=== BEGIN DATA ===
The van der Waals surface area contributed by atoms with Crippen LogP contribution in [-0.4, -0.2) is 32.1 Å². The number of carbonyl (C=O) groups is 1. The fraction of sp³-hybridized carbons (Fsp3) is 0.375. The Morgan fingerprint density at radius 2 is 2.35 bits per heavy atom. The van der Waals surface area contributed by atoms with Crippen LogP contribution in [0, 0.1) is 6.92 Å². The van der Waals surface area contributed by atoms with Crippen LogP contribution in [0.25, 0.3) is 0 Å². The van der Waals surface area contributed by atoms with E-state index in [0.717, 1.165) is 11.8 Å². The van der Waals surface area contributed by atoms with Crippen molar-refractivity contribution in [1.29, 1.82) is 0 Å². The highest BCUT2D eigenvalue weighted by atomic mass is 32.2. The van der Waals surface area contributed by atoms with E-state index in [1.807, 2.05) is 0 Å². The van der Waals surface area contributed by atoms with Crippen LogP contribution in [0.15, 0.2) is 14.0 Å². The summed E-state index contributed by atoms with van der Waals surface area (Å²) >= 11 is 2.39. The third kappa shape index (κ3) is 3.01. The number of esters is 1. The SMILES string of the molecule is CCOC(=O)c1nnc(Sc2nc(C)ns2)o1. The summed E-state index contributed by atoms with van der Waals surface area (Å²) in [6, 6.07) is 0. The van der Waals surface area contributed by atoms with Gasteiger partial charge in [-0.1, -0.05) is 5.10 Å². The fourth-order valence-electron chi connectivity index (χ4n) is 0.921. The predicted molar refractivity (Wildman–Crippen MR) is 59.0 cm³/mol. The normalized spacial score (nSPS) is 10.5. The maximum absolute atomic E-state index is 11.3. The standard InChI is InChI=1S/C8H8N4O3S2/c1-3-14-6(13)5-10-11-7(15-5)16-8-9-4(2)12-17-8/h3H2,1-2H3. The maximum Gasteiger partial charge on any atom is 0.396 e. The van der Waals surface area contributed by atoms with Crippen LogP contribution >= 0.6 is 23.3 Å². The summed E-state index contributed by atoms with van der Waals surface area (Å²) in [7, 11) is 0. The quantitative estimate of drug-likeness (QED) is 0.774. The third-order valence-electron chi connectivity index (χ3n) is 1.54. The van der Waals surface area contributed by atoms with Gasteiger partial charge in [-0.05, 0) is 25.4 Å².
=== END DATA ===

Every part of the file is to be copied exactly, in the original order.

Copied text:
The van der Waals surface area contributed by atoms with Crippen LogP contribution in [-0.4, -0.2) is 32.1 Å². The number of carbonyl (C=O) groups is 1. The fraction of sp³-hybridized carbons (Fsp3) is 0.375. The Morgan fingerprint density at radius 2 is 2.35 bits per heavy atom. The van der Waals surface area contributed by atoms with Crippen LogP contribution in [0, 0.1) is 6.92 Å². The van der Waals surface area contributed by atoms with Crippen LogP contribution in [0.25, 0.3) is 0 Å². The van der Waals surface area contributed by atoms with E-state index in [0.717, 1.165) is 11.8 Å². The van der Waals surface area contributed by atoms with Crippen molar-refractivity contribution in [1.29, 1.82) is 0 Å². The highest BCUT2D eigenvalue weighted by atomic mass is 32.2. The van der Waals surface area contributed by atoms with E-state index in [1.807, 2.05) is 0 Å². The van der Waals surface area contributed by atoms with Crippen LogP contribution in [0.15, 0.2) is 14.0 Å². The summed E-state index contributed by atoms with van der Waals surface area (Å²) >= 11 is 2.39. The third kappa shape index (κ3) is 3.01. The number of esters is 1. The SMILES string of the molecule is CCOC(=O)c1nnc(Sc2nc(C)ns2)o1. The summed E-state index contributed by atoms with van der Waals surface area (Å²) in [6, 6.07) is 0. The van der Waals surface area contributed by atoms with Gasteiger partial charge in [-0.1, -0.05) is 5.10 Å². The fourth-order valence-electron chi connectivity index (χ4n) is 0.921. The predicted molar refractivity (Wildman–Crippen MR) is 59.0 cm³/mol. The normalized spacial score (nSPS) is 10.5. The maximum absolute atomic E-state index is 11.3. The standard InChI is InChI=1S/C8H8N4O3S2/c1-3-14-6(13)5-10-11-7(15-5)16-8-9-4(2)12-17-8/h3H2,1-2H3. The maximum Gasteiger partial charge on any atom is 0.396 e. The van der Waals surface area contributed by atoms with Crippen LogP contribution >= 0.6 is 23.3 Å². The summed E-state index contributed by atoms with van der Waals surface area (Å²) in [7, 11) is 0. The quantitative estimate of drug-likeness (QED) is 0.774. The third-order valence-electron chi connectivity index (χ3n) is 1.54. The van der Waals surface area contributed by atoms with Gasteiger partial charge in [-0.05, 0) is 25.4 Å².